Why are TCS investors jittery?

Taking Tuesday’s losses into account, shares of TCS have fallen by 18% so far in FY23. Photo: Mint
Taking Tuesday’s losses into account, shares of TCS have fallen by 18% so far in FY23. Photo: Mint


  • TCS’ Q2 results had some soft spots such as moderate hiring and satisfactory but no particularly exciting deal wins.

Tata Consultancy Services Ltd’s (TCS) investors have been jittery, amid worries on demand outlook. Sadly, the September quarter (Q2FY23) results announced on Monday evening have done little to change that. Shares of the information technology (IT) services company were down 1.6% on Tuesday, though revenue growth and margin broadly surpassed expectations. Sequentially, TCS’ constant currency revenues grew by 4% and Ebit (earnings before interest and tax) margin rose 90 basis points (bps) to 24%.

Why are investors edgy? TCS’ Q2 results had some soft spots such as moderate hiring and satisfactory but not particularly exciting deal wins. Management commentary has suggested that signs of slowdown are emerging. These factors are said to have kept investors nervous about what lies ahead, especially against the backdrop of a deteriorating global macro environment.

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“Deal wins did not replicate the strength at Accenture, headcount addition was weakest in last nine quarters at 1.6% quarter-on-quarter (q-o-q), and outlook suggests impending uncertainty," said analysts at Ambit Capital in a report on 11 October. The broking firm said TCS’ Q2 growth was ahead of expectation, but not enough to change conviction on growth moderation.

TCS’ deal wins in Q2 were worth $8.1 billion, up 6.6% year-on-year. TCS did not report any mega deals during the quarter and small and mid-sized deals contributed heavily to total deal wins.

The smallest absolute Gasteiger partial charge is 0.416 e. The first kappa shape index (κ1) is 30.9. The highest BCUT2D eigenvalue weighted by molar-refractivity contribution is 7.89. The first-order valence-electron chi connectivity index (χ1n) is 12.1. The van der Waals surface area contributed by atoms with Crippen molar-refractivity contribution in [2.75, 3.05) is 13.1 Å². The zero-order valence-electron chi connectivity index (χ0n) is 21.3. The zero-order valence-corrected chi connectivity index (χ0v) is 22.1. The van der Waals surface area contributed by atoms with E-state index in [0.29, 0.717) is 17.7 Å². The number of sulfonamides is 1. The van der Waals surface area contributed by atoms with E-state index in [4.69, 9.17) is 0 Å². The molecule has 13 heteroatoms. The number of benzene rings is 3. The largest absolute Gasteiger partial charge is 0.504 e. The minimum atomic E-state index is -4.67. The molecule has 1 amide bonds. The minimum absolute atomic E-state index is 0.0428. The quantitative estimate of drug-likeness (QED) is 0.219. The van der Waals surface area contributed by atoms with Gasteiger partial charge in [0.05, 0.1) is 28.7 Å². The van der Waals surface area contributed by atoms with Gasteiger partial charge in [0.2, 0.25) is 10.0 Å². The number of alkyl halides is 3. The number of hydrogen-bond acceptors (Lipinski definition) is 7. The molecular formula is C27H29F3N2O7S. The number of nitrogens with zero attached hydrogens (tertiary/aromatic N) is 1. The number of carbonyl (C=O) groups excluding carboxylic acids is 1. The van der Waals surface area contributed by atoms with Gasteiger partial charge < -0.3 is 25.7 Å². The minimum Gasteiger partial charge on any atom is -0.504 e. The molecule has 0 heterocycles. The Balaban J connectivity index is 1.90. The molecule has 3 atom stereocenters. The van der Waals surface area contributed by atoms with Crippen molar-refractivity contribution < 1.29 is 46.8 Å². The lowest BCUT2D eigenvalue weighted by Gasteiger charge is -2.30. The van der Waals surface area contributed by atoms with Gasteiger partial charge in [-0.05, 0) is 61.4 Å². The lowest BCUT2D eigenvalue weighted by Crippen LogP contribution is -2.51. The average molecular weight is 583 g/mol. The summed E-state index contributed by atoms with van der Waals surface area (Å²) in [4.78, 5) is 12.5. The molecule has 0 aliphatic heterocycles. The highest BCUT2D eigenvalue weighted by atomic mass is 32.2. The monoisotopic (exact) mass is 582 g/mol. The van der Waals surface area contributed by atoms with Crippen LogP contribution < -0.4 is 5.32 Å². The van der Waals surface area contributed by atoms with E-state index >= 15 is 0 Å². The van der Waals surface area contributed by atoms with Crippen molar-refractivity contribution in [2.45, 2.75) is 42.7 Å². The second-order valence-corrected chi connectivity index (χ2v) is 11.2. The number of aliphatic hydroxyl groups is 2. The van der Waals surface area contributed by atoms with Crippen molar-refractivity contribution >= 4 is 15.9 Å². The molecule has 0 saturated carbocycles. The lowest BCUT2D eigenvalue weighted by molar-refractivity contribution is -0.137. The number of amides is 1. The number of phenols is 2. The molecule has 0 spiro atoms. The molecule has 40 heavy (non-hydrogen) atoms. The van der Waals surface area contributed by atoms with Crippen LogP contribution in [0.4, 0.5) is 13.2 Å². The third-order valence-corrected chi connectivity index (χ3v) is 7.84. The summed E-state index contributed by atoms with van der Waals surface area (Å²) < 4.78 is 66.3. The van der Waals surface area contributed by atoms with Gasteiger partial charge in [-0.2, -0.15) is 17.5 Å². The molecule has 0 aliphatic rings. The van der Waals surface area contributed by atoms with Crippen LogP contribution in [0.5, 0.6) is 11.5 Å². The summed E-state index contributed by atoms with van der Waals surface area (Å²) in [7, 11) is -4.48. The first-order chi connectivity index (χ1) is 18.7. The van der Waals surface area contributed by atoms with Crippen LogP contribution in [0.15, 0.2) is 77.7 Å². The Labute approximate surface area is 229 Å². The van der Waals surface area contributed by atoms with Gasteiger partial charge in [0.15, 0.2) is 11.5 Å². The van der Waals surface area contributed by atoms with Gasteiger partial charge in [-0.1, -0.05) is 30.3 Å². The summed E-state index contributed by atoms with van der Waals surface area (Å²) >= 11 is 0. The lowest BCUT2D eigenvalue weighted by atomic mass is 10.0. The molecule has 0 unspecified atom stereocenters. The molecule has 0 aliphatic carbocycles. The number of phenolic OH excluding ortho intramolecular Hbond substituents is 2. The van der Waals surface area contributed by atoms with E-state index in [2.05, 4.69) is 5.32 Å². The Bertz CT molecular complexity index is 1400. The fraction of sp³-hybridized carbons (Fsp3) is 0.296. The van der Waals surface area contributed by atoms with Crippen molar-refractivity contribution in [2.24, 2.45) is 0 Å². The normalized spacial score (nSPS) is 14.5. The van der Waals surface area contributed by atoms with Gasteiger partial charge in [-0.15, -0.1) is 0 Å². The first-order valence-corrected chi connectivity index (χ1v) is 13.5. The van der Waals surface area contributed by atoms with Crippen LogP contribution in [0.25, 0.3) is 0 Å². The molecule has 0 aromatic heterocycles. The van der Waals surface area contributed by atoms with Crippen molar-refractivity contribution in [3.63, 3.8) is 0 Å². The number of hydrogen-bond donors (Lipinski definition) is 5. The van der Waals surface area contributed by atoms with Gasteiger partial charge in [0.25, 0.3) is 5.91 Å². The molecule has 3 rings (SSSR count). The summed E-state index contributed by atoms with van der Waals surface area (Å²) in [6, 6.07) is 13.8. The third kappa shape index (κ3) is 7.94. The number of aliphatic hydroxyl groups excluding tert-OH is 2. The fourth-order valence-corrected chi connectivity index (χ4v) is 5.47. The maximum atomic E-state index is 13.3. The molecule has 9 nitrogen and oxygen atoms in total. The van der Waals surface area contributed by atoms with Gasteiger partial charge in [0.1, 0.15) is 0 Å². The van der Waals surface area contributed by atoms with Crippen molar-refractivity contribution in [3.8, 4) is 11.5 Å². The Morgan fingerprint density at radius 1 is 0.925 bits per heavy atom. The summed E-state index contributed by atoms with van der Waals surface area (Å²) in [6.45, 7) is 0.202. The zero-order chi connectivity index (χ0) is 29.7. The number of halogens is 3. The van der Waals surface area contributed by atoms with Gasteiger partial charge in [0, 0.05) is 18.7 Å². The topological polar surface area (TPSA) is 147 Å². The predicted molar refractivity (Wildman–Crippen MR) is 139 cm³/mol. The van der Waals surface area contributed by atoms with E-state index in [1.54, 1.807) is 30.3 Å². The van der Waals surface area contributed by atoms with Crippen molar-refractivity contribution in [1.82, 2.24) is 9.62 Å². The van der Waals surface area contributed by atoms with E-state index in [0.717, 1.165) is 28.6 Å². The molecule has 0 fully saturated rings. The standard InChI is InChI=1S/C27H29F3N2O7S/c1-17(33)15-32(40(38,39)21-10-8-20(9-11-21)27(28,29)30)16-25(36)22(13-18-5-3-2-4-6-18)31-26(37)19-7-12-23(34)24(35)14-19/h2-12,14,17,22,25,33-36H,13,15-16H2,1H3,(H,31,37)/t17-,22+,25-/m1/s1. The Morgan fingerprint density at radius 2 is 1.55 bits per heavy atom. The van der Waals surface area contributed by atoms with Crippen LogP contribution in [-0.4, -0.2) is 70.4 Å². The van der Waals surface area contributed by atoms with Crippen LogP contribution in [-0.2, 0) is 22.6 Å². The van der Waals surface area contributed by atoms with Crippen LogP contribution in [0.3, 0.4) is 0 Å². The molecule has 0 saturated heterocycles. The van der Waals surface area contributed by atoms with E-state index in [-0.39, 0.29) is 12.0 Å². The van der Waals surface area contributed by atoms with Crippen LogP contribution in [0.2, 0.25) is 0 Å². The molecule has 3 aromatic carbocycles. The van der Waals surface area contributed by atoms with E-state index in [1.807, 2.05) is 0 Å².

In a post-earnings call, the TCS management told analysts that the demand environment remains robust, but also that there is an increasing sense of caution among clients. The good part is that this is yet to reflect in the deal pipeline. The management has cautioned about softness, particularly in long duration deals.

The level of headwinds being flagged in the business by the TCS management has increased, said analysts at Investec Securities. TCS had called out headwinds from the mortgage-related business in BFSI in Q1FY23. “TCS is now calling out potential headwinds from P&C insurance, discretionary retailers, and Europe," said the Investec report dated 11 October.

Attrition measured on the last 12-month basis remained high at 21.5%. The management expects this to moderate to the sub-20% level over the next four quarters. Net headcount addition in Q2 stood at 9,840. “Slowdown in hiring is along expected lines and in line with our expectations of a demand slowdown in FY2024E," said analysts at Kotak Institutional Equities. The company is likely reining in hiring to prepare for a more moderate demand environment going forward, while flexing the utilization lever to improve margins, said the Kotak report.

In Q2, TCS’ revenue was aided by broad-based growth across all verticals and geographies. Ebit margin got a boost from operational efficiencies, an improving employee pyramid, and rupee’s depreciation against the US dollar. The TCS management told analysts that it has seen price increases in some segments, which should buoy margin in the second half of the fiscal year. TCS aims to exit FY23 with an Ebit margin at 25%.

Taking Tuesday’s losses into account, shares of TCS have fallen by 18% so far in FY23. However, there is no respite on valuations. “Broad-based growth underperformance versus Infosys/Accenture over 12-13 quarters, higher than peer group exposure to BFSI/retail and Europe, where we are cautious and valuations at 26.1x 1-year forward P/E (25% premium to pre-covid three-year average) keep us cautious," said Ambit’s analysts.

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